Alex Reid, author of The Two Virtuals (a chapter of which we discussed in class a couple of weeks ago), has a recent post on his blog about “what composition is for and why digital media is integral to it.” This post seemed to speak directly to some issues that our class has been circling around now for a few weeks: namely, what is the point of introducing digital media into a composition course?
Reid’s answer? We do it to leverage the writing (some) students are already doing:
What we can know with a higher degree of certainty is that [students] will write for online spaces. Of course this writing is often very, very short and highly informal. But it is the one writing practice they actually elect to pursue. My suggestion is that by incorporating digital composition into FYC we can make connections between their current elective writing practices and other writing practices that they might choose to adopt.
Perhaps the line between what students “elect to pursue” and school writing isn’t so easy to draw, but I thought that distinction resonated with the themes of motivation, discipline, and (dare I say it?) desire that came up in our latest class discussion. Some of us seemed to feel that moving toward new literacies in FYC is an important end in itself (as Cynthia Selfe argues in Writing New Media), while others seemed to agree with Mark Bauerlein that doing so (or doing too much of it) might lead to a loss of “slow, linear thinking.”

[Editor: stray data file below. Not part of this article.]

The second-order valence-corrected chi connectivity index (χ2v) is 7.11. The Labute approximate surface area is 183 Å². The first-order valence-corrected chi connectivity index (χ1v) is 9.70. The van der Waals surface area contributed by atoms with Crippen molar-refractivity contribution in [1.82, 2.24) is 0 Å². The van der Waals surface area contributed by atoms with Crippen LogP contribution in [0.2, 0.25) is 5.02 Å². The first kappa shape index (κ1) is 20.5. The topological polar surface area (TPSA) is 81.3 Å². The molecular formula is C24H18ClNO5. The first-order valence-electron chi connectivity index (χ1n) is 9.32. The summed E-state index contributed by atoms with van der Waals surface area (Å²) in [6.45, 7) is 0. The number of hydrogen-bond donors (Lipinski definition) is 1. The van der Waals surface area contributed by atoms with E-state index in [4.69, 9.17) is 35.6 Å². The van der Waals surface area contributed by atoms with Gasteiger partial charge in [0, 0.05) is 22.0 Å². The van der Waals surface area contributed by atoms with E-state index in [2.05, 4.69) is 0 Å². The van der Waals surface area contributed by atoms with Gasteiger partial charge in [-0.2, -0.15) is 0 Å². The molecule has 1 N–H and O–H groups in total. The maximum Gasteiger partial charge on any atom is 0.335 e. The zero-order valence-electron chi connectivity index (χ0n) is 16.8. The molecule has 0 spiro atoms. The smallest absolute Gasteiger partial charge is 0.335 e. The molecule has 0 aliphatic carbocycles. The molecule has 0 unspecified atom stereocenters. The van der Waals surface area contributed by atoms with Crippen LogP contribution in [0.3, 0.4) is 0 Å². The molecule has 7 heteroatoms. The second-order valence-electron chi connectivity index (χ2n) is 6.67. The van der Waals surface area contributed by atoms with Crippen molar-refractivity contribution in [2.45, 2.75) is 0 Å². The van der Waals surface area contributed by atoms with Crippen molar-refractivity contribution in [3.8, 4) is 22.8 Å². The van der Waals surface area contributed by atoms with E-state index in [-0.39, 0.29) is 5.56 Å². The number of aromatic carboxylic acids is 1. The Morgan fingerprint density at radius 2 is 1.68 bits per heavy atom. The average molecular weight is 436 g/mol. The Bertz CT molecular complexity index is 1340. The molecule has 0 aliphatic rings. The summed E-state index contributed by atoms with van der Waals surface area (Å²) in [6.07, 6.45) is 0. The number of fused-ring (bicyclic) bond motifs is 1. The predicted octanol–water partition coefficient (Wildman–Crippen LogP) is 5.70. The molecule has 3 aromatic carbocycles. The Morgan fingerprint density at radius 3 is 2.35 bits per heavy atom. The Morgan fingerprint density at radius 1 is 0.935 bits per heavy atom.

What I see Reid suggesting is that it doesn’t have to be one or the other. New literacies and “old” literacies aren’t (necessarily) mutually exclusive, any more than learning another language reduces your ability to speak your native tongue. Perhaps increased attention to — and practice of — any literate practices can have positive and lasting effects. The challenge composition instructors face, though, is helping students negotiate the sometimes murky waters between what Lankshear and Knobel present as two different “mindsets.”